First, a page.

Trapping is the fastest way to get rid of mice. While live traps catch mice and allow you to release them, other traps kill the mice on contact, making quick work of mouse populations.
Classic wooden snap traps are adequate for light mouse infestations, while bait traps and multiple-capture traps are ideal for larger mouse populations. Traps can be baited with peanut butter, bacon, or dried fruit.
Pros: Effective, fast-acting
Cons: You may have to set multiple traps to catch just a few mice, you need to check traps and dispose of dead mice, glue traps are inhumane, baited traps may attract household pets and other animals, mice frightened by traps may spray urine, thereby spreading toxins and disease.
Bait stations are sealed packets that contain poison meal or pellets meant to kill mice. These packets are sealed in plastic, paper, cellophane, or other material mice can chew through easily. When the mice eat this bait, they die.
Smith’s Pest Management does not use or condone bait stations. If you live in California and want to use bait stations, be sure you understand California’s laws surrounding the use of rodenticides.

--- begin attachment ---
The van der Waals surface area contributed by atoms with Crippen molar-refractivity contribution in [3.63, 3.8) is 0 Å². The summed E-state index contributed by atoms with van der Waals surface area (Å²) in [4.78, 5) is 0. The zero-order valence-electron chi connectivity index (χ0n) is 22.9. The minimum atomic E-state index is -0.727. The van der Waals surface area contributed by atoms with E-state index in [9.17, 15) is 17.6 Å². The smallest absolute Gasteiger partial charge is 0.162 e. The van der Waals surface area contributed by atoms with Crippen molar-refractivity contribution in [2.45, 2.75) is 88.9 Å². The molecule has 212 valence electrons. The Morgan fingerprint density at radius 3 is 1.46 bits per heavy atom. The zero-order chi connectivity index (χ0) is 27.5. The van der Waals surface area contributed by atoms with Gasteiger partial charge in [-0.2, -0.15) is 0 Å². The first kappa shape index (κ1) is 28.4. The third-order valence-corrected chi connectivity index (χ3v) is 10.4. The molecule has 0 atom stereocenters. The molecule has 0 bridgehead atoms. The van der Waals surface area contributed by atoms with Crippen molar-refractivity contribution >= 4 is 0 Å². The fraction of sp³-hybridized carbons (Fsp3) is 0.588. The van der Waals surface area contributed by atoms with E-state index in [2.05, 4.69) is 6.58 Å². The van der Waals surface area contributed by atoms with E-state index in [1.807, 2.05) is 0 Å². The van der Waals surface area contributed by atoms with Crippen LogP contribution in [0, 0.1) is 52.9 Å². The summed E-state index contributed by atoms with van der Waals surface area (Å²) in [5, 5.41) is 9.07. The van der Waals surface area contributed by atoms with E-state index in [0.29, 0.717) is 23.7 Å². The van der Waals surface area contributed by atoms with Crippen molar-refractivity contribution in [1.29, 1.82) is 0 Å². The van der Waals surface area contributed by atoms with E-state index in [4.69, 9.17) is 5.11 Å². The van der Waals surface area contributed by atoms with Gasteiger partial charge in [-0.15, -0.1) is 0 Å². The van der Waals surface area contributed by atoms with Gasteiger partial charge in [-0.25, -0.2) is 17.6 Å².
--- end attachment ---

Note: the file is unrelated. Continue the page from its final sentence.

Pros: Effective, fast-acting
Cons: Dangerous, expensive, inhumane, requires application only by a licensed professional, may harm kids, pets, and other wildlife, you must search the house to find dead mice who have consumed the poison, mice may spread or spit out poison in different areas of the home.
While there is a selection of natural repellents available to deter mice, Smith’s Pest Management also uses professional repellants for severe infestations. We place these repellants strategically to get rid of rodents and help you reclaim your property.
Pros: Effective, humane, eco-friendly
Cons: Requires re-application, time-intensive
An ounce of prevention is worth a pound of cure. Instead of coping with a mouse infestation once you have it, follow these tips to keep mice out of your home in the first place:
When you find mouse access points in your home, seal them with steel wool, metal sheeting, or other material mice can’t chew through. A combination of caulk and steel wool also works well.
Worn-out weatherstripping is an invitation for mice to enter your house. With this in mind, replace loose weather stripping around your home’s windows, doors, and basement foundation.
Place durable wire screens over vents, openings to chimneys, and any other gaps. Consider also installing door sweeps on all exterior doors and repairing damaged screens.
Make your home a less appealing mouse habitat by keeping attics, crawl spaces, and basements dry and well-ventilated by placing a dehumidifier in these places.
Keep exterior doors closed tightly at all times, or install a screen door to keep pests out.
Before you bring in the holiday decorations or last season’s ski clothing, inspect all items carefully to ensure mice aren’t living within them.
Store all firewood at least 20 feet from the house, and keep shrubs, trees, and other landscaping trimmed back from your foundation and siding.